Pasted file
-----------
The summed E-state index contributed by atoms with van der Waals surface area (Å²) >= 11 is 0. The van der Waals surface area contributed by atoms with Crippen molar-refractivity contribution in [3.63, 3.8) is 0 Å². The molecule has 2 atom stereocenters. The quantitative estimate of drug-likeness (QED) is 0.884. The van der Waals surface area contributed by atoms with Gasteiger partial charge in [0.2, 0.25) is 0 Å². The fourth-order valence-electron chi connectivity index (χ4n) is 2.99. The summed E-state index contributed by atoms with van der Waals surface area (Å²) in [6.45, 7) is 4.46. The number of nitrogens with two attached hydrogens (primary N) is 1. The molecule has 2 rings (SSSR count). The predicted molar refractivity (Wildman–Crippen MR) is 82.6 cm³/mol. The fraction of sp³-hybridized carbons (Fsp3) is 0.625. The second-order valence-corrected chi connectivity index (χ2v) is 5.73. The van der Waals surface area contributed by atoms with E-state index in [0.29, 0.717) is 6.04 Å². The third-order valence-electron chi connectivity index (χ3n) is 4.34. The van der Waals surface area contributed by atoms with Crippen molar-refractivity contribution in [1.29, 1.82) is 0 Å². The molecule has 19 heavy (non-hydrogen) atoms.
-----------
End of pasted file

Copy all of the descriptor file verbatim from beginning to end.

The summed E-state index contributed by atoms with van der Waals surface area (Å²) >= 11 is 0. The van der Waals surface area contributed by atoms with Crippen molar-refractivity contribution in [3.63, 3.8) is 0 Å². The molecule has 2 atom stereocenters. The quantitative estimate of drug-likeness (QED) is 0.884. The van der Waals surface area contributed by atoms with Gasteiger partial charge in [0.2, 0.25) is 0 Å². The fourth-order valence-electron chi connectivity index (χ4n) is 2.99. The summed E-state index contributed by atoms with van der Waals surface area (Å²) in [6.45, 7) is 4.46. The number of nitrogens with two attached hydrogens (primary N) is 1. The molecule has 2 rings (SSSR count). The predicted molar refractivity (Wildman–Crippen MR) is 82.6 cm³/mol. The fraction of sp³-hybridized carbons (Fsp3) is 0.625. The second-order valence-corrected chi connectivity index (χ2v) is 5.73. The van der Waals surface area contributed by atoms with E-state index in [0.29, 0.717) is 6.04 Å². The third-order valence-electron chi connectivity index (χ3n) is 4.34. The van der Waals surface area contributed by atoms with Crippen molar-refractivity contribution in [1.29, 1.82) is 0 Å². The molecule has 19 heavy (non-hydrogen) atoms.